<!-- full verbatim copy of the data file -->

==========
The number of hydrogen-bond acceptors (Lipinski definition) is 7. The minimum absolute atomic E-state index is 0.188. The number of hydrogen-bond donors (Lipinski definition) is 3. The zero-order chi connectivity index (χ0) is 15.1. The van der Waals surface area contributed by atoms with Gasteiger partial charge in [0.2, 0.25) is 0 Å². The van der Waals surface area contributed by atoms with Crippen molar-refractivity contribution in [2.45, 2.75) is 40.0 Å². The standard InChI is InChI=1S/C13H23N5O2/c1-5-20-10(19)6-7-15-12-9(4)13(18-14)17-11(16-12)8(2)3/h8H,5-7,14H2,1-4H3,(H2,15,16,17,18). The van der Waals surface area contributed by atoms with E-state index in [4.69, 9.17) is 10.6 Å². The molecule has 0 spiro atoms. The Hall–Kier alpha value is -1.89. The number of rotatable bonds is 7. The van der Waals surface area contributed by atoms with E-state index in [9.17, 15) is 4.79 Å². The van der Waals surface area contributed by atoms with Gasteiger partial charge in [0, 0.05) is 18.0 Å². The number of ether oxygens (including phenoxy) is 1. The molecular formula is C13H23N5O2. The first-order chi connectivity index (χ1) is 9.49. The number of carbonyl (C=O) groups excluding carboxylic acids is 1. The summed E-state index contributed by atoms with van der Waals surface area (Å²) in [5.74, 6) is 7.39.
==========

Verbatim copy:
The number of hydrogen-bond acceptors (Lipinski definition) is 7. The minimum absolute atomic E-state index is 0.188. The number of hydrogen-bond donors (Lipinski definition) is 3. The zero-order chi connectivity index (χ0) is 15.1. The van der Waals surface area contributed by atoms with Gasteiger partial charge in [0.2, 0.25) is 0 Å². The van der Waals surface area contributed by atoms with Crippen molar-refractivity contribution in [2.45, 2.75) is 40.0 Å². The standard InChI is InChI=1S/C13H23N5O2/c1-5-20-10(19)6-7-15-12-9(4)13(18-14)17-11(16-12)8(2)3/h8H,5-7,14H2,1-4H3,(H2,15,16,17,18). The van der Waals surface area contributed by atoms with E-state index in [4.69, 9.17) is 10.6 Å². The molecule has 0 spiro atoms. The Hall–Kier alpha value is -1.89. The number of rotatable bonds is 7. The van der Waals surface area contributed by atoms with E-state index in [9.17, 15) is 4.79 Å². The van der Waals surface area contributed by atoms with Gasteiger partial charge in [0, 0.05) is 18.0 Å². The number of ether oxygens (including phenoxy) is 1. The molecular formula is C13H23N5O2. The first-order chi connectivity index (χ1) is 9.49. The number of carbonyl (C=O) groups excluding carboxylic acids is 1. The summed E-state index contributed by atoms with van der Waals surface area (Å²) in [5.74, 6) is 7.39.